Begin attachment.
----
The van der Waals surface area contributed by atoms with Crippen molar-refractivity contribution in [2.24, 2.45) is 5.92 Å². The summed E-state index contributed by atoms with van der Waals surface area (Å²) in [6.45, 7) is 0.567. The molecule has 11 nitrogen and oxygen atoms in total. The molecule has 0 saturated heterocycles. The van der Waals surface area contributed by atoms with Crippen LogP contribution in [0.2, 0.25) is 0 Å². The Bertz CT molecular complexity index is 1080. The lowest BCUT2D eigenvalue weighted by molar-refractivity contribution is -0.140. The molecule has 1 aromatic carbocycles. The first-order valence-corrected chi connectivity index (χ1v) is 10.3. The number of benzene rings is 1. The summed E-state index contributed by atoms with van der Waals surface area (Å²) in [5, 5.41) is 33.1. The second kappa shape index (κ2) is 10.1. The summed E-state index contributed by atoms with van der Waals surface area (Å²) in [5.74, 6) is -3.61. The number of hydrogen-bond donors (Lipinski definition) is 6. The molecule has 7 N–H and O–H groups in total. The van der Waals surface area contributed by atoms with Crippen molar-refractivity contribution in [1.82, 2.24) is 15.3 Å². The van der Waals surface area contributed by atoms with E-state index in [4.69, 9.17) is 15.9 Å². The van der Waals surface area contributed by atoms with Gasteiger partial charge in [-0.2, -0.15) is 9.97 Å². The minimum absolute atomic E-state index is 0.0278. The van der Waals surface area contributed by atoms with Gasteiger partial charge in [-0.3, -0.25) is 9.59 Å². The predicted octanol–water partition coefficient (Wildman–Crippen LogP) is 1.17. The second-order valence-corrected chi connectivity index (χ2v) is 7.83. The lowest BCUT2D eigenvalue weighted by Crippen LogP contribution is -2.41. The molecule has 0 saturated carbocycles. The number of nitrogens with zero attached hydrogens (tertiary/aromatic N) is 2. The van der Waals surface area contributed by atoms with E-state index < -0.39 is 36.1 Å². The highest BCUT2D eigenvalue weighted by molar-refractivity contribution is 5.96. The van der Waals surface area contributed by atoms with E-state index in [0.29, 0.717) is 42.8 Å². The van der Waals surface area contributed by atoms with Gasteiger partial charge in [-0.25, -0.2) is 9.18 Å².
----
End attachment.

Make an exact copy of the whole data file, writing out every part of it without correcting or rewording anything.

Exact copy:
The van der Waals surface area contributed by atoms with Crippen molar-refractivity contribution in [2.24, 2.45) is 5.92 Å². The summed E-state index contributed by atoms with van der Waals surface area (Å²) in [6.45, 7) is 0.567. The molecule has 11 nitrogen and oxygen atoms in total. The molecule has 0 saturated heterocycles. The van der Waals surface area contributed by atoms with Crippen LogP contribution in [0.2, 0.25) is 0 Å². The Bertz CT molecular complexity index is 1080. The lowest BCUT2D eigenvalue weighted by molar-refractivity contribution is -0.140. The molecule has 1 aromatic carbocycles. The first-order valence-corrected chi connectivity index (χ1v) is 10.3. The number of benzene rings is 1. The summed E-state index contributed by atoms with van der Waals surface area (Å²) in [5, 5.41) is 33.1. The second kappa shape index (κ2) is 10.1. The summed E-state index contributed by atoms with van der Waals surface area (Å²) in [5.74, 6) is -3.61. The number of hydrogen-bond donors (Lipinski definition) is 6. The molecule has 7 N–H and O–H groups in total. The van der Waals surface area contributed by atoms with Crippen molar-refractivity contribution in [1.82, 2.24) is 15.3 Å². The van der Waals surface area contributed by atoms with E-state index in [4.69, 9.17) is 15.9 Å². The van der Waals surface area contributed by atoms with Gasteiger partial charge in [-0.2, -0.15) is 9.97 Å². The minimum absolute atomic E-state index is 0.0278. The van der Waals surface area contributed by atoms with Gasteiger partial charge in [-0.3, -0.25) is 9.59 Å². The predicted octanol–water partition coefficient (Wildman–Crippen LogP) is 1.17. The second-order valence-corrected chi connectivity index (χ2v) is 7.83. The lowest BCUT2D eigenvalue weighted by Crippen LogP contribution is -2.41. The molecule has 0 saturated carbocycles. The number of nitrogens with zero attached hydrogens (tertiary/aromatic N) is 2. The van der Waals surface area contributed by atoms with E-state index < -0.39 is 36.1 Å². The highest BCUT2D eigenvalue weighted by molar-refractivity contribution is 5.96. The van der Waals surface area contributed by atoms with E-state index in [0.29, 0.717) is 42.8 Å². The van der Waals surface area contributed by atoms with Gasteiger partial charge in [-0.25, -0.2) is 9.18 Å².